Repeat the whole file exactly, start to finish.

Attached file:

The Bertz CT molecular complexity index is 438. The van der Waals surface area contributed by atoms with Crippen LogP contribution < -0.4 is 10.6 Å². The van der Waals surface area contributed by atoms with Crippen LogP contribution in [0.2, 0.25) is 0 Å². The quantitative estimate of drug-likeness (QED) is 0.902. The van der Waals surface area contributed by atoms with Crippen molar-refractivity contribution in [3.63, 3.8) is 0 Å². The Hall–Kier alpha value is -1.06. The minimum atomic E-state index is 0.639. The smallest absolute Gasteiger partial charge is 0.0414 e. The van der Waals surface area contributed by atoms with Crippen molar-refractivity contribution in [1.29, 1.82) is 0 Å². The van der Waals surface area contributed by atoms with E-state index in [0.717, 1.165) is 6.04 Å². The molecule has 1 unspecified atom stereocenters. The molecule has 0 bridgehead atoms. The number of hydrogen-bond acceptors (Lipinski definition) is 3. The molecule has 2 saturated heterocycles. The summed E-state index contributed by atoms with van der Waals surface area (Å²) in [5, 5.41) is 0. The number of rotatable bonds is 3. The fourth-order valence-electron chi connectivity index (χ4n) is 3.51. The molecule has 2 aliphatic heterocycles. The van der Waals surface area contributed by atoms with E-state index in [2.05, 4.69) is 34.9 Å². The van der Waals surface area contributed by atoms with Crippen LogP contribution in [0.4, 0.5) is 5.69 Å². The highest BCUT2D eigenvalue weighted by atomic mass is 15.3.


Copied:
The Bertz CT molecular complexity index is 438. The van der Waals surface area contributed by atoms with Crippen LogP contribution < -0.4 is 10.6 Å². The van der Waals surface area contributed by atoms with Crippen LogP contribution in [0.2, 0.25) is 0 Å². The quantitative estimate of drug-likeness (QED) is 0.902. The van der Waals surface area contributed by atoms with Crippen molar-refractivity contribution in [3.63, 3.8) is 0 Å². The Hall–Kier alpha value is -1.06. The minimum atomic E-state index is 0.639. The smallest absolute Gasteiger partial charge is 0.0414 e. The van der Waals surface area contributed by atoms with Crippen molar-refractivity contribution in [1.29, 1.82) is 0 Å². The van der Waals surface area contributed by atoms with E-state index in [0.717, 1.165) is 6.04 Å². The molecule has 1 unspecified atom stereocenters. The molecule has 0 bridgehead atoms. The number of hydrogen-bond acceptors (Lipinski definition) is 3. The molecule has 2 saturated heterocycles. The summed E-state index contributed by atoms with van der Waals surface area (Å²) in [5, 5.41) is 0. The number of rotatable bonds is 3. The fourth-order valence-electron chi connectivity index (χ4n) is 3.51. The molecule has 2 aliphatic heterocycles. The van der Waals surface area contributed by atoms with E-state index in [2.05, 4.69) is 34.9 Å². The van der Waals surface area contributed by atoms with Crippen LogP contribution in [0.4, 0.5) is 5.69 Å². The highest BCUT2D eigenvalue weighted by atomic mass is 15.3.